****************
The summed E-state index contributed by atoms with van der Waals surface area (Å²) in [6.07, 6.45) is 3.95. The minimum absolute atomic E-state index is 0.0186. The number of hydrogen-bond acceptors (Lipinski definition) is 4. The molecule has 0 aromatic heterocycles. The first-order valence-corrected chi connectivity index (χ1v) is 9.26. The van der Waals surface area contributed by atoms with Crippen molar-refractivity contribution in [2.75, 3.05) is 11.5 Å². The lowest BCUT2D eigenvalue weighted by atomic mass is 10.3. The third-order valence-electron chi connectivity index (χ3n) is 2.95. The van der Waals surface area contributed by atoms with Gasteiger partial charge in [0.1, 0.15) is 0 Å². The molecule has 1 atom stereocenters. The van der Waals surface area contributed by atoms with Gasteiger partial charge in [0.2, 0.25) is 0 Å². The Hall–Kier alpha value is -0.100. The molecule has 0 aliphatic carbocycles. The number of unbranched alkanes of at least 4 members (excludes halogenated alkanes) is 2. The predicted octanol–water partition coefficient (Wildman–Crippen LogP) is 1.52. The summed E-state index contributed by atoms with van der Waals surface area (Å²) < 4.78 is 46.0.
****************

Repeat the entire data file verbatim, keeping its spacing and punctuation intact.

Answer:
The summed E-state index contributed by atoms with van der Waals surface area (Å²) in [6.07, 6.45) is 3.95. The minimum absolute atomic E-state index is 0.0186. The number of hydrogen-bond acceptors (Lipinski definition) is 4. The molecule has 0 aromatic heterocycles. The first-order valence-corrected chi connectivity index (χ1v) is 9.26. The van der Waals surface area contributed by atoms with Crippen molar-refractivity contribution in [2.75, 3.05) is 11.5 Å². The lowest BCUT2D eigenvalue weighted by atomic mass is 10.3. The third-order valence-electron chi connectivity index (χ3n) is 2.95. The van der Waals surface area contributed by atoms with Gasteiger partial charge in [0.1, 0.15) is 0 Å². The molecule has 1 atom stereocenters. The van der Waals surface area contributed by atoms with Gasteiger partial charge in [0.2, 0.25) is 0 Å². The Hall–Kier alpha value is -0.100. The molecule has 0 aliphatic carbocycles. The number of unbranched alkanes of at least 4 members (excludes halogenated alkanes) is 2. The predicted octanol–water partition coefficient (Wildman–Crippen LogP) is 1.52. The summed E-state index contributed by atoms with van der Waals surface area (Å²) < 4.78 is 46.0.